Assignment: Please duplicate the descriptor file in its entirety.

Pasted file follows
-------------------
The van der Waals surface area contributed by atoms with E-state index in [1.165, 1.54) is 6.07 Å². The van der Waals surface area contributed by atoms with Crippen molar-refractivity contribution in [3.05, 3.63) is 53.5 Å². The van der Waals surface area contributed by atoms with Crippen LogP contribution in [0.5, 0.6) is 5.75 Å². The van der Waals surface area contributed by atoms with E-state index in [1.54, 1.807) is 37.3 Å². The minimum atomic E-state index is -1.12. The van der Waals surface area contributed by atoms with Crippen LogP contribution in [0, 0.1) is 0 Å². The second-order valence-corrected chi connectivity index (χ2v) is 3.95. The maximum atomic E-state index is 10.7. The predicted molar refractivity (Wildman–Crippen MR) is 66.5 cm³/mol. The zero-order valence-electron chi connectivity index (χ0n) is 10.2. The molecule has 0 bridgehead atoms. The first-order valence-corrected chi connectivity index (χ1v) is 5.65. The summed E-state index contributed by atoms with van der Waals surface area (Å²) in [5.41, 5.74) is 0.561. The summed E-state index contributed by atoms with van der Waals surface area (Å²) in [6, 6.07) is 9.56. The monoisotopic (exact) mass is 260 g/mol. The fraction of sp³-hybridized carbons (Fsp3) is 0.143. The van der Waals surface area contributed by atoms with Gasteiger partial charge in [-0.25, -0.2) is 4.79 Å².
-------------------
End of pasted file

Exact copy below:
The van der Waals surface area contributed by atoms with E-state index in [1.165, 1.54) is 6.07 Å². The van der Waals surface area contributed by atoms with Crippen molar-refractivity contribution in [3.05, 3.63) is 53.5 Å². The van der Waals surface area contributed by atoms with Crippen LogP contribution in [0.5, 0.6) is 5.75 Å². The van der Waals surface area contributed by atoms with E-state index in [1.54, 1.807) is 37.3 Å². The minimum atomic E-state index is -1.12. The van der Waals surface area contributed by atoms with Crippen LogP contribution in [0, 0.1) is 0 Å². The second-order valence-corrected chi connectivity index (χ2v) is 3.95. The maximum atomic E-state index is 10.7. The predicted molar refractivity (Wildman–Crippen MR) is 66.5 cm³/mol. The zero-order valence-electron chi connectivity index (χ0n) is 10.2. The molecule has 0 bridgehead atoms. The first-order valence-corrected chi connectivity index (χ1v) is 5.65. The summed E-state index contributed by atoms with van der Waals surface area (Å²) in [5.41, 5.74) is 0.561. The summed E-state index contributed by atoms with van der Waals surface area (Å²) in [6, 6.07) is 9.56. The monoisotopic (exact) mass is 260 g/mol. The fraction of sp³-hybridized carbons (Fsp3) is 0.143. The van der Waals surface area contributed by atoms with Gasteiger partial charge in [-0.25, -0.2) is 4.79 Å².